The picturebooks represent a privileged ground at school for understanding the transformations of society and the experiences of migrations in the present world. The opportunities of picturebooks are significant because they allow students natives and immigrants to know many situations in which the lives of all are involved. It is not easy in fact to teach to twelve or sixteen-year-olds young people that the contact areas between humans, nations, cultures, regions are reality for all the people, not some exceptional situations involving only few persons or some families. Didactic activities using picturebooks can move the self-reflection, the introspection, and the culture of the memory. All this should increase the ability of young people to cultivate good relationships, in classroom, in school and, subsequently, in society. The stories and the described and illustrated experiences allow teachers to start from descriptions that bring so much undesirable data on the surface, acquire new visions and awareness, and help create the collective memory needed in multiethnic classes.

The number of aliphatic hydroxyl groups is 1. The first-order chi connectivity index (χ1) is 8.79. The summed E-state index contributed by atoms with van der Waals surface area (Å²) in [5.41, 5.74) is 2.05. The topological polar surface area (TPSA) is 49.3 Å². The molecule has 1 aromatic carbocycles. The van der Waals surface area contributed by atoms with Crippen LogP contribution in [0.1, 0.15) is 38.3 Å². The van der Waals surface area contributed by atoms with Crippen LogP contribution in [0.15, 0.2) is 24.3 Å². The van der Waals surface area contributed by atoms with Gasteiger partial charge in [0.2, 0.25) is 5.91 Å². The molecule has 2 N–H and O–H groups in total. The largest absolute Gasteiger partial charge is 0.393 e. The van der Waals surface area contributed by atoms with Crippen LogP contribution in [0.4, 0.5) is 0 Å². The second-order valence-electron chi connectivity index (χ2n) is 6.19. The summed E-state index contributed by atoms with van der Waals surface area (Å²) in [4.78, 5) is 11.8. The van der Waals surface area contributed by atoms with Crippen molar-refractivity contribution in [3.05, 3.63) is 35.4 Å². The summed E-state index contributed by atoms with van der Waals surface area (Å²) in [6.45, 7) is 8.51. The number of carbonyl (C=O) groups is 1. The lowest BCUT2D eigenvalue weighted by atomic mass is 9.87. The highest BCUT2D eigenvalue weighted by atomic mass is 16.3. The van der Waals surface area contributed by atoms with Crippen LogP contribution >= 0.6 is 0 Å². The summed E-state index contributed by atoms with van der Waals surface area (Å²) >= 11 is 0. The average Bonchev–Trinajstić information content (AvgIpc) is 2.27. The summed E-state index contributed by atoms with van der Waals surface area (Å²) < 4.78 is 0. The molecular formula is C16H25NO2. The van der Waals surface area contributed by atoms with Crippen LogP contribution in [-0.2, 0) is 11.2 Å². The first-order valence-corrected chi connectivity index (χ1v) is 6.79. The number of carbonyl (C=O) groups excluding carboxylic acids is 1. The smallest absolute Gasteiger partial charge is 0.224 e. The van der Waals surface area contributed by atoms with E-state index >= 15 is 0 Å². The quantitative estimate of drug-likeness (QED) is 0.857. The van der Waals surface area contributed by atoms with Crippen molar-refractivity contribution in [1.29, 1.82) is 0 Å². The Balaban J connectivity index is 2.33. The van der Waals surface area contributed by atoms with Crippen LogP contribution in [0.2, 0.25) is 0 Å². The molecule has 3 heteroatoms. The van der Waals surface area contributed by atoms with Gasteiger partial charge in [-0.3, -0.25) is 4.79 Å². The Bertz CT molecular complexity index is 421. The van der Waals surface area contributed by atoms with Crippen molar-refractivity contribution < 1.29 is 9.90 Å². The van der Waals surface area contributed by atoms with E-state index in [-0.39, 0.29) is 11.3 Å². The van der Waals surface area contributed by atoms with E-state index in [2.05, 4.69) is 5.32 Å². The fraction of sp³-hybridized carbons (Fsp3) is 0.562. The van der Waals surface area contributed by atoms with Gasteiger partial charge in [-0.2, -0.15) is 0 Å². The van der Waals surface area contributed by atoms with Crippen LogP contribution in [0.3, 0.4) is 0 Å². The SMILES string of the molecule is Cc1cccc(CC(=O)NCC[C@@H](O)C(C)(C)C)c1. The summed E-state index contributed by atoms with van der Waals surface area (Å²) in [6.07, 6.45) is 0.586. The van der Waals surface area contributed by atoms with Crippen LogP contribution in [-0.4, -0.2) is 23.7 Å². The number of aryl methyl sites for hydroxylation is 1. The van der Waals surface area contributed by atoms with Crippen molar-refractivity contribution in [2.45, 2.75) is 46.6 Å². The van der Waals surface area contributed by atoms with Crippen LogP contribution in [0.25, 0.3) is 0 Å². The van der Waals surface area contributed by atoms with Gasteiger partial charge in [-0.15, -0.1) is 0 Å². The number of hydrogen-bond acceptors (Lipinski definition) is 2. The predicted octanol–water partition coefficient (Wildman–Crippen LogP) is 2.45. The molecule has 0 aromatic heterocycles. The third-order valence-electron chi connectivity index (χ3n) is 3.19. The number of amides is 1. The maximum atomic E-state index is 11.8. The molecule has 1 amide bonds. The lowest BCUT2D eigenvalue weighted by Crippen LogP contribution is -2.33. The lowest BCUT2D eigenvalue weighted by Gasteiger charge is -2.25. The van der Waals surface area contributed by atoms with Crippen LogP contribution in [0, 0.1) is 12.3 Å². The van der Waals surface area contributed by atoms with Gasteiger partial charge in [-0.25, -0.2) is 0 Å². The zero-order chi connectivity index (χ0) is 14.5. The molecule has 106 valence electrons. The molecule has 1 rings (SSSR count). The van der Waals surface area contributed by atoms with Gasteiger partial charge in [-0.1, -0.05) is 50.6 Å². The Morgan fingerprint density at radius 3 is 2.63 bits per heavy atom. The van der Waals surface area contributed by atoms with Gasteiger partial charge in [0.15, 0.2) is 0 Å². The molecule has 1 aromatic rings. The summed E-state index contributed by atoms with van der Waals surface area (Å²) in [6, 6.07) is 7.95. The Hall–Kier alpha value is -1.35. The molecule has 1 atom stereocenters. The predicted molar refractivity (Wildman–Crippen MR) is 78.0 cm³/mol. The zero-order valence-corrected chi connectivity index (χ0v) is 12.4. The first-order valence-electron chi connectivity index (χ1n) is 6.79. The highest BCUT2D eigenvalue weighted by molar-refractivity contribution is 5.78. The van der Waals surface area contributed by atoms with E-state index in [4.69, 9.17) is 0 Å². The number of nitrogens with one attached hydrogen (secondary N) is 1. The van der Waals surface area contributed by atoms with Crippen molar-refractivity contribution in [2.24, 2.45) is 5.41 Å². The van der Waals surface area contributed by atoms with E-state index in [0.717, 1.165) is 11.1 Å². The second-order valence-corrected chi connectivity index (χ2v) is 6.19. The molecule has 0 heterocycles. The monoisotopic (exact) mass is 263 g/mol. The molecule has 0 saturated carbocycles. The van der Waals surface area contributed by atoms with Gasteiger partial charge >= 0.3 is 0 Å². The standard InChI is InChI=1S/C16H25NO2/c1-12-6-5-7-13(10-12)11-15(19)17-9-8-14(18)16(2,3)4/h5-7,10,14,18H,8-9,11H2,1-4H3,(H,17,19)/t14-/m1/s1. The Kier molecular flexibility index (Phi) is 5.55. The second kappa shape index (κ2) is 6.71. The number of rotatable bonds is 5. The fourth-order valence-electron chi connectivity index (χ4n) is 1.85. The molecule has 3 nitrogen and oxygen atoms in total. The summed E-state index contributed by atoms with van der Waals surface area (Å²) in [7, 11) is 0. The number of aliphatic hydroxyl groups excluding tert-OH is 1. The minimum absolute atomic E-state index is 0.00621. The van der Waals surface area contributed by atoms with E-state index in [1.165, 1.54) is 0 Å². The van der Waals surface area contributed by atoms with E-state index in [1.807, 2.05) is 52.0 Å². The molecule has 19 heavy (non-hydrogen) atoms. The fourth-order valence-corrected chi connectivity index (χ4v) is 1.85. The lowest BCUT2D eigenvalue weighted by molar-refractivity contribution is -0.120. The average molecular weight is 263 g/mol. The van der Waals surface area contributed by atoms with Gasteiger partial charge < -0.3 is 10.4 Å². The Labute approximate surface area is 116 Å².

From a methodological point of view, it has emerged from the research that it is necessary to encourage the active use of the picturebooks by the students. The ideal idea is to put one or more picturebooks into the center of well-designed didactic activities, with a meeting schedule prepared by the teacher and well known by the students. These activities must become a time/school opportunity where each one, for the part that compels them, contributes to developing a conscious and civil community.